U soccer prepares for rugged

Jim Schortemeyer

The school year has just begun, but the Minnesota women’s soccer team is about to face one of its most difficult tests of the year when it opens the home portion of the Big Ten season this weekend.
The Gophers (5-1-0 overall, 1-0 in the Big Ten) will be facing Wisconsin and Northwestern, and each is coming off big weekends of their own — both beat Michigan, who at the time was ranked No. 10 in the nation.
Those wins vaulted Northwestern to a 6-0-1 record and up to No. 11 in the latest poll. Wisconsin improved its record to 3-3-0, but didn’t crack into the top 25.
“At the start of the season, people were saying Penn State, Michigan and Minnesota were contenders for the Big Ten championship,” Minnesota coach Sue Montagne said. “I think Northwestern and Wisconsin are struggling to prove they belong.”
The interstate rivalry with the Badgers is first on the schedule, Friday at 4 p.m. Wisconsin is hot after last weekend, with victories over Michigan and Michigan State.
The Badgers were tied 0-0 with the Wolverines at the end of regulation and required two overtimes to knock home a goal. Wisconsin’s battle-tested competitiveness has Montagne concerned.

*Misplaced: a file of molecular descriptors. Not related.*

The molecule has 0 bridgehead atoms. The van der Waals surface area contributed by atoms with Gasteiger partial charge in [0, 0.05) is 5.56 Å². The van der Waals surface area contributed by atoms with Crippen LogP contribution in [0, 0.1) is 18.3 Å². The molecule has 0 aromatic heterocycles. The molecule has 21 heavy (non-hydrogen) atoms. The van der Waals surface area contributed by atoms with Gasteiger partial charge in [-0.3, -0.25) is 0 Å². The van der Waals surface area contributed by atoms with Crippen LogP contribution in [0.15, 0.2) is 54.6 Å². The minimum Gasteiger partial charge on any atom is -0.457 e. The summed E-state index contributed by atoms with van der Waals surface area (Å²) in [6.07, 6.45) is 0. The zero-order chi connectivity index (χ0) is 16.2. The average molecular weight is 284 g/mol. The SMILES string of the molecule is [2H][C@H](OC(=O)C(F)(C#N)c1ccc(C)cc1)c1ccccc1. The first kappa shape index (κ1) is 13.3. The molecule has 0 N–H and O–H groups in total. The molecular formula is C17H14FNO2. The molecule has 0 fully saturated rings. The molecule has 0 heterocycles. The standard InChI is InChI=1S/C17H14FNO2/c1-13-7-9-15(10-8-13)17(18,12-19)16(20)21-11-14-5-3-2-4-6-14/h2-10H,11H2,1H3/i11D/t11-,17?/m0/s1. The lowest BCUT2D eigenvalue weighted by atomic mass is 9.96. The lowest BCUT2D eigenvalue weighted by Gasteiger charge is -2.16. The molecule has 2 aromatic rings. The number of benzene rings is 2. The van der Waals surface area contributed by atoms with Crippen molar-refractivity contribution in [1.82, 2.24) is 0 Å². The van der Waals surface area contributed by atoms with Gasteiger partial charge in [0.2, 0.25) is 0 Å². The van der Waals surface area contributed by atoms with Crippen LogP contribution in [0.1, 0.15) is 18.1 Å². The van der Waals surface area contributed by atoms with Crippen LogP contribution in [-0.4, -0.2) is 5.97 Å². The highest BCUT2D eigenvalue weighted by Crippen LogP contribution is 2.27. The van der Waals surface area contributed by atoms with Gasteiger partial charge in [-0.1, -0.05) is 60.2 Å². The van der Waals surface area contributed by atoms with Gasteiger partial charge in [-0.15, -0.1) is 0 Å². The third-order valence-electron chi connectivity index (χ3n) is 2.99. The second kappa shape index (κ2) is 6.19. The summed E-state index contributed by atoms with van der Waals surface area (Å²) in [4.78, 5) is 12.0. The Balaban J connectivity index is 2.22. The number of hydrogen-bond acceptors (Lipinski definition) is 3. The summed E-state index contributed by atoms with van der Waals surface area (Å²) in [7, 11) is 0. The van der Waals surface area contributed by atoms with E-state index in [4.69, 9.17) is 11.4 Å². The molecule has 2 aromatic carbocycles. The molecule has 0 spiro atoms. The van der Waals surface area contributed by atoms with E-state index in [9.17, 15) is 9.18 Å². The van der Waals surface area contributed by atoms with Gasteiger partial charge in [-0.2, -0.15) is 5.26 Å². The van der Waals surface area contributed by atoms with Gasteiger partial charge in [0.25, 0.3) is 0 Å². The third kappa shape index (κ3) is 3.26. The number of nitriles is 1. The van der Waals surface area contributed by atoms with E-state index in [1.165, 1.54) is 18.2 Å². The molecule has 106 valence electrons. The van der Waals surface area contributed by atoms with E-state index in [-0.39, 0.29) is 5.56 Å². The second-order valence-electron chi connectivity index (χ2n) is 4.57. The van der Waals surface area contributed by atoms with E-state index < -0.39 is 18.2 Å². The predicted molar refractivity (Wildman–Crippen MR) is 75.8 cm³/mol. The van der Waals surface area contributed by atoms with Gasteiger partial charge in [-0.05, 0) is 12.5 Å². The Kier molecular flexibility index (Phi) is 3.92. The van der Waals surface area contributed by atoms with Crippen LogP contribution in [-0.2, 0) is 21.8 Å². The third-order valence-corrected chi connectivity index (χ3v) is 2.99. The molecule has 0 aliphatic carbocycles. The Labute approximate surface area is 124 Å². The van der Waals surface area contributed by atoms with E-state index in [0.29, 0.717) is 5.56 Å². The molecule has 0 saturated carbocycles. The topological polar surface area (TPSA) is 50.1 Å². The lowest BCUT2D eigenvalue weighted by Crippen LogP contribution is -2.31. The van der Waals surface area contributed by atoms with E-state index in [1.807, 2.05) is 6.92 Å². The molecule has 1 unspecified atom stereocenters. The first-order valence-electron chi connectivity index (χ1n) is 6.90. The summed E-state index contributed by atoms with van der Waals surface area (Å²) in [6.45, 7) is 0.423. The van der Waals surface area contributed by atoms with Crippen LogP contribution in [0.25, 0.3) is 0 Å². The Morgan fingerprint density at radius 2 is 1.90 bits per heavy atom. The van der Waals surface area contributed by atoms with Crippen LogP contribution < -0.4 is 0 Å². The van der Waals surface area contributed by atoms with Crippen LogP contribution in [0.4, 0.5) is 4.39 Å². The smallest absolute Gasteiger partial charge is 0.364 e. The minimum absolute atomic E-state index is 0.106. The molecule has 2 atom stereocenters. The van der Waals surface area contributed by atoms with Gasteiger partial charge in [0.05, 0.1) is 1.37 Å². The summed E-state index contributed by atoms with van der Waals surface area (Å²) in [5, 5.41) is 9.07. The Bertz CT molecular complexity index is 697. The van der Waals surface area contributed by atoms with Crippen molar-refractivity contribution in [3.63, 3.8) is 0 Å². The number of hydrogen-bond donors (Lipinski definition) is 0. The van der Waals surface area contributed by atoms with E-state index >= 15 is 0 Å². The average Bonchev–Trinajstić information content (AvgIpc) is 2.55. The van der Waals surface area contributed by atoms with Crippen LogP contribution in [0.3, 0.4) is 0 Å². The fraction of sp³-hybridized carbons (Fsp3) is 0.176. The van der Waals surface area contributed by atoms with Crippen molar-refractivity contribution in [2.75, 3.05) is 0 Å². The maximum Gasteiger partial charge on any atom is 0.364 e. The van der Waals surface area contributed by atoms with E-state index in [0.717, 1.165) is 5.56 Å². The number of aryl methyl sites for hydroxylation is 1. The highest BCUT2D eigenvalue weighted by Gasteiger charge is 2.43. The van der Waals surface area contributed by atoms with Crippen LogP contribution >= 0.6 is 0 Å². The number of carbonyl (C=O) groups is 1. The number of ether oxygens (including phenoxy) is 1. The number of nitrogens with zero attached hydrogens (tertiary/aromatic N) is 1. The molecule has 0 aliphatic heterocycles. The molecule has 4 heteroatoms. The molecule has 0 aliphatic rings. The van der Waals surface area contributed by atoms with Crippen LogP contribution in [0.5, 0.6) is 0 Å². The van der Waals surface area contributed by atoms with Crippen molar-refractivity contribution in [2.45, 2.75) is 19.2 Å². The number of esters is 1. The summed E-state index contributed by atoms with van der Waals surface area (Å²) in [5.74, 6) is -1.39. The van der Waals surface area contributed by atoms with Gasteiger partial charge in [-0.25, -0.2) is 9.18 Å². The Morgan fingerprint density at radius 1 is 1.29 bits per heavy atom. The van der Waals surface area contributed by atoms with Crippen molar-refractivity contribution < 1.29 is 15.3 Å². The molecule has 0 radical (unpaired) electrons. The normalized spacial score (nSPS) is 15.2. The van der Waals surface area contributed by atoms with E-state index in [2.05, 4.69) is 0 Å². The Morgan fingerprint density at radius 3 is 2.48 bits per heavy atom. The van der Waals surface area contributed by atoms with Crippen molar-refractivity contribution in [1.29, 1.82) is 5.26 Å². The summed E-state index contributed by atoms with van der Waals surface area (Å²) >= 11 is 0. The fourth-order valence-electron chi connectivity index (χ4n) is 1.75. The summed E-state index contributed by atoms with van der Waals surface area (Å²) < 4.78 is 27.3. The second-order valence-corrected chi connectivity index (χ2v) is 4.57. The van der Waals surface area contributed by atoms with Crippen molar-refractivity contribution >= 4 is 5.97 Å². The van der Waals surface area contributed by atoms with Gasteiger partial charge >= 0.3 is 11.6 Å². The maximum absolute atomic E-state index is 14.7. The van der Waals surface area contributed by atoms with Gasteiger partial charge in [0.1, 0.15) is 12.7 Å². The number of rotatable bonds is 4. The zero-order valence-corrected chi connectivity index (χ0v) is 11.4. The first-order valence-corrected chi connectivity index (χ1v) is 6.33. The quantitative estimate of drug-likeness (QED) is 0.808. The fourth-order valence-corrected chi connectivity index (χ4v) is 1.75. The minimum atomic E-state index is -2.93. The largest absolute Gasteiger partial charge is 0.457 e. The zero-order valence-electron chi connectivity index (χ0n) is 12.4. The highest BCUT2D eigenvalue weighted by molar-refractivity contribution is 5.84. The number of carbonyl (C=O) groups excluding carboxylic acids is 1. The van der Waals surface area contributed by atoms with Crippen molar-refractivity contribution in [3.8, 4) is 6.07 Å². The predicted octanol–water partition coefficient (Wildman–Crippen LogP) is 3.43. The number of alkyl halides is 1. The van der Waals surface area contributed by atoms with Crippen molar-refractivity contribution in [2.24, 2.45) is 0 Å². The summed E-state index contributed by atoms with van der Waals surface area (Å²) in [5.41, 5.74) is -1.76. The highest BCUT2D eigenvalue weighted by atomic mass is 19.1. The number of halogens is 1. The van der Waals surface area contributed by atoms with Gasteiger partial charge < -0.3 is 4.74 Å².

“One thing they’re going to have going for them is a weekend of tough competition,” Montagne said. “I wish we had played some tougher opponents.”
Tough opponents is one thing Minnesota hasn’t had this season. The Gophers have outshot every opponent this season, and have won their games by two goals or more.
A big part of that margin of victory has been the play of Minnesota’s forwards. Sophomore Laurie Seidl and junior Nicole Lee — tied for the Big Ten lead in points with 18 — and freshman Alison Rackley (13) are leading a Gopher offense which has scored four goals or more four times this season.
Minnesota’s biggest challenge of the weekend should come Sunday from Northwestern, who wracked Michigan 4-2 last weekend. In their last meeting, the Wildcats knocked the Gophers out of the Big Ten tournament on penalty kicks.
The Gophers’ defense is going to be in for a test from the Wildcats, who have scored 12 goals in their last three games. The game figures to come down to defense, since neither team has allowed more than two goals in any game this season.
Montagne admitted that the loss to Northwestern last season has some players thinking revenge, but she said she hopes they’re not looking beyond the Wisconsin game.
“I’m looking at Madison right now,” Montagne said. “This is one of our biggest weekends of soccer.”
Players are, of course, echoing their coach’s party line of “taking it one game at a time.”
“Both games are equally important,” Lee said.
The focus for now is on Friday’s match with the Badgers, and Minnesota is prepared for a rough one. At Wednesday’s practice, players were doing a “push-pull drill”, in which players partner-up and then grab, tug and throw each other to the ground in an attempt to control the soccer ball.
“They’re definitely going to be real physical games, and with Wisconsin it’s that interstate rivalry,” Seidl said.